International Journal of Applied Science and Technology

ISSN 2221-0997 (Print), 2221-1004 (Online) 10.30845/ijast

Effects of Soil Erosion on Sediment Dynamics, Food Security and Rural Poverty in Makueni District, Eastern Kenya.
WAMBUA, Boniface Nzuve; KITHIIA, Shadrack Mulei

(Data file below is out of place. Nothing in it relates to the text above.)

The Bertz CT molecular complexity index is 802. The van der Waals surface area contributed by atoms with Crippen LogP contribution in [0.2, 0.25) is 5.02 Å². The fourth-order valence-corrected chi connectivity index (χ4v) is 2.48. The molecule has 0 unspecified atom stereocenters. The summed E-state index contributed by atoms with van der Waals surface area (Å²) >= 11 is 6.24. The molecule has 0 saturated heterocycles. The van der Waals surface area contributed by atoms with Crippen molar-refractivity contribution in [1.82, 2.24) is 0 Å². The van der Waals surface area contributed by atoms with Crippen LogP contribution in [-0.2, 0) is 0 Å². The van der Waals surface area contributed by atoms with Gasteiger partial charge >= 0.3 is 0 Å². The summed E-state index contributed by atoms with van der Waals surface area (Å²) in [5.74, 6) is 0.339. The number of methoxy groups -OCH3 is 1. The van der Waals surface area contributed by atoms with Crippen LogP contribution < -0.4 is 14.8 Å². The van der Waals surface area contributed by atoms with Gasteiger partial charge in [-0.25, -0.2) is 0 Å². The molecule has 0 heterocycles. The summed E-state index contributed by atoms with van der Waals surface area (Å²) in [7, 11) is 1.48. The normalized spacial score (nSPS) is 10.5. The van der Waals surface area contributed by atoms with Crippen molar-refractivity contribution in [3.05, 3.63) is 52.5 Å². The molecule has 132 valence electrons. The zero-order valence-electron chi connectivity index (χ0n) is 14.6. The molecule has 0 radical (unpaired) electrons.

Makueni District has experienced low crop production per unit area despite increased hectarage under crop production. The district relies heavily on farming for food and income generating activities for the households. However, poverty level has been on the increase due to poor crop production and limited diversity in sources of income. Analysis of field survey carried in the district shows high variability of soil nutrients (Nitrogen, Phosphorous, and potassium), Cation Exchange Capacity (CEC) and soil pH due to various land use systems which have been in use for a long time. These land use systems have contributed to land degradation and increased sediment fluxes from farmlands. Subsequently, food production has declined by 50% due to soil fertility decline leading to increased household poverty levels. This is based on a survey study carried in the district between the year 2005 and 2008. The district has also experienced increased sediment influxes problem in water supply systems. These have affected immensely water sources in the district namely, earth dams, water pans, traditional river wells among others. Continued sedimentation of these water sources has compromised the quality and quantity of water supply in the district and therefore, changing the socio-economic characteristics of many households. Increased sediment load is attributed to poor methods of farming and grazing such as lack of contours, cut off drains, terraces and overgrazing. This paper examines soil erosion incidences, intensity of land degradation and sediment influxes on water resources, farm productivity and poverty status at household level.

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